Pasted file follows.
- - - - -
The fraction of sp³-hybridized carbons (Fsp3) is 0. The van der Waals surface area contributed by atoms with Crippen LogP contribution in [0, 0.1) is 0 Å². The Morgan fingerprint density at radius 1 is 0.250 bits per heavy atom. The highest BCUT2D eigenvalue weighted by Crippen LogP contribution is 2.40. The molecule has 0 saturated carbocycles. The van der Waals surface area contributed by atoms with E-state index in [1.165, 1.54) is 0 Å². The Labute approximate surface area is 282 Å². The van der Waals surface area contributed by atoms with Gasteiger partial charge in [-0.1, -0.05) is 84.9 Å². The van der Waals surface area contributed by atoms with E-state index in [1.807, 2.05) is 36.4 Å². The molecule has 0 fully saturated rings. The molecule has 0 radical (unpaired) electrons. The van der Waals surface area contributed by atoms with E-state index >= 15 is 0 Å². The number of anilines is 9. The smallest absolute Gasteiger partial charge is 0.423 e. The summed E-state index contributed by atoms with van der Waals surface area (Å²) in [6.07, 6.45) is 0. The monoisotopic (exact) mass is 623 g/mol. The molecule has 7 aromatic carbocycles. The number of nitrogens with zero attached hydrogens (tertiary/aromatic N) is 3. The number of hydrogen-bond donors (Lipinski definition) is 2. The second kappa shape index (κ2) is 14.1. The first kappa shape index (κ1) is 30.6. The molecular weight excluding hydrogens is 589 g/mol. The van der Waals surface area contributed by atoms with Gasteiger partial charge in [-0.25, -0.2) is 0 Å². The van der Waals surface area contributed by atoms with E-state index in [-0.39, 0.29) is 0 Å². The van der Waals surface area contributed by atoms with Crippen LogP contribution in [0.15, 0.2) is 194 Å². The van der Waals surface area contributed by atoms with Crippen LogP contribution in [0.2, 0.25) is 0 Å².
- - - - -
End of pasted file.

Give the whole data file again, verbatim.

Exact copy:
The fraction of sp³-hybridized carbons (Fsp3) is 0. The van der Waals surface area contributed by atoms with Crippen LogP contribution in [0, 0.1) is 0 Å². The Morgan fingerprint density at radius 1 is 0.250 bits per heavy atom. The highest BCUT2D eigenvalue weighted by Crippen LogP contribution is 2.40. The molecule has 0 saturated carbocycles. The van der Waals surface area contributed by atoms with E-state index in [1.165, 1.54) is 0 Å². The Labute approximate surface area is 282 Å². The van der Waals surface area contributed by atoms with Gasteiger partial charge in [-0.1, -0.05) is 84.9 Å². The van der Waals surface area contributed by atoms with E-state index in [1.807, 2.05) is 36.4 Å². The molecule has 0 fully saturated rings. The molecule has 0 radical (unpaired) electrons. The van der Waals surface area contributed by atoms with E-state index >= 15 is 0 Å². The number of anilines is 9. The smallest absolute Gasteiger partial charge is 0.423 e. The summed E-state index contributed by atoms with van der Waals surface area (Å²) in [6.07, 6.45) is 0. The monoisotopic (exact) mass is 623 g/mol. The molecule has 7 aromatic carbocycles. The number of nitrogens with zero attached hydrogens (tertiary/aromatic N) is 3. The number of hydrogen-bond donors (Lipinski definition) is 2. The second kappa shape index (κ2) is 14.1. The first kappa shape index (κ1) is 30.6. The molecular weight excluding hydrogens is 589 g/mol. The van der Waals surface area contributed by atoms with Gasteiger partial charge in [-0.25, -0.2) is 0 Å². The van der Waals surface area contributed by atoms with E-state index in [-0.39, 0.29) is 0 Å². The van der Waals surface area contributed by atoms with Crippen LogP contribution in [0.15, 0.2) is 194 Å². The van der Waals surface area contributed by atoms with Crippen LogP contribution in [0.2, 0.25) is 0 Å².